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Uber – Self-Employed Contractors can be Workers

Can a “self-employed contractor” be a “worker”? The simple answer to this, in the recent employment tribunal claim brought against Uber, was yes. Although the drivers engaged by Uber had signed contracts stating that they were self-employed, the reality of the relationship was that the drivers engaged by Uber personally performed work or services for Uber as individuals. This meant that they were “workers” within the meaning of the Employment Rights Act 1996.

The question of whether they were also employees was not considered.

As “workers” they are entitled to a number of rights that you would normally associate with employees - including 5.6 weeks paid annual leave each year; a maximum 48 hour average working week; rest breaks; the national minimum wage (and the new national living wage) and the protection of whistleblowing legislation. However, as they are not employees, they still have no entitlement to claim unfair dismissal; a statutory redundancy payment; the benefit of the implied term of trust and confidence and the protection of TUPE if the business is sold.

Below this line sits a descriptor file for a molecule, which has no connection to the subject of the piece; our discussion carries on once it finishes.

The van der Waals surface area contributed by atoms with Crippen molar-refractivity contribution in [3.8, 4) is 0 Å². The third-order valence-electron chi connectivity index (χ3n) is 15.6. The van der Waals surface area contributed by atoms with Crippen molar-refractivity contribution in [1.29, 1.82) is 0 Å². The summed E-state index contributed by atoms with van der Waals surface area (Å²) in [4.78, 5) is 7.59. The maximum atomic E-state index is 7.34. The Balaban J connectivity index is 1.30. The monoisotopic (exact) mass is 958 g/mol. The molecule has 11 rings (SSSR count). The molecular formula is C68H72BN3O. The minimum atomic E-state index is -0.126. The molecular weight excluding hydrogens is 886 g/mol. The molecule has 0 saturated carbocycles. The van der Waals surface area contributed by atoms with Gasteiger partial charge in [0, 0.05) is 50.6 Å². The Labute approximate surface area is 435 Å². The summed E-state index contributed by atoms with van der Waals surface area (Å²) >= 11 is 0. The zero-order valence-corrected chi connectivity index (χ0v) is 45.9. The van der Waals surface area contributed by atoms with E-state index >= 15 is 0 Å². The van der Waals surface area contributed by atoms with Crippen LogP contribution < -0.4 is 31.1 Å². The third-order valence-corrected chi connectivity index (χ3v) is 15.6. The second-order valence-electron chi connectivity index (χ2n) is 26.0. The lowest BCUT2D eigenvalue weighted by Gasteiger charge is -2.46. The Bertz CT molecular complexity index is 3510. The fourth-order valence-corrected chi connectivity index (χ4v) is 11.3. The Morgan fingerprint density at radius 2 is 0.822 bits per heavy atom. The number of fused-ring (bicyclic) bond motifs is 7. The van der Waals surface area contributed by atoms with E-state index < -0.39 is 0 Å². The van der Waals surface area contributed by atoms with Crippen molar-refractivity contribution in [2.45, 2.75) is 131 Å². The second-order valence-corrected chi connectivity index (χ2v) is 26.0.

It is almost certain that this Tribunal decision will be appealed, potentially as far as the Supreme Court. However, for the time being, if you run a business and have engaged individuals on a self-employed basis, such individuals could be classed as workers (and possibly also employees) and so you should consider reviewing their positions, contracts and taking advice on whether or not they are entitled to workers’ (and employees’) rights.

For more information on Employment Law please contact Alison Gair on or Telephone:0118 912 0300

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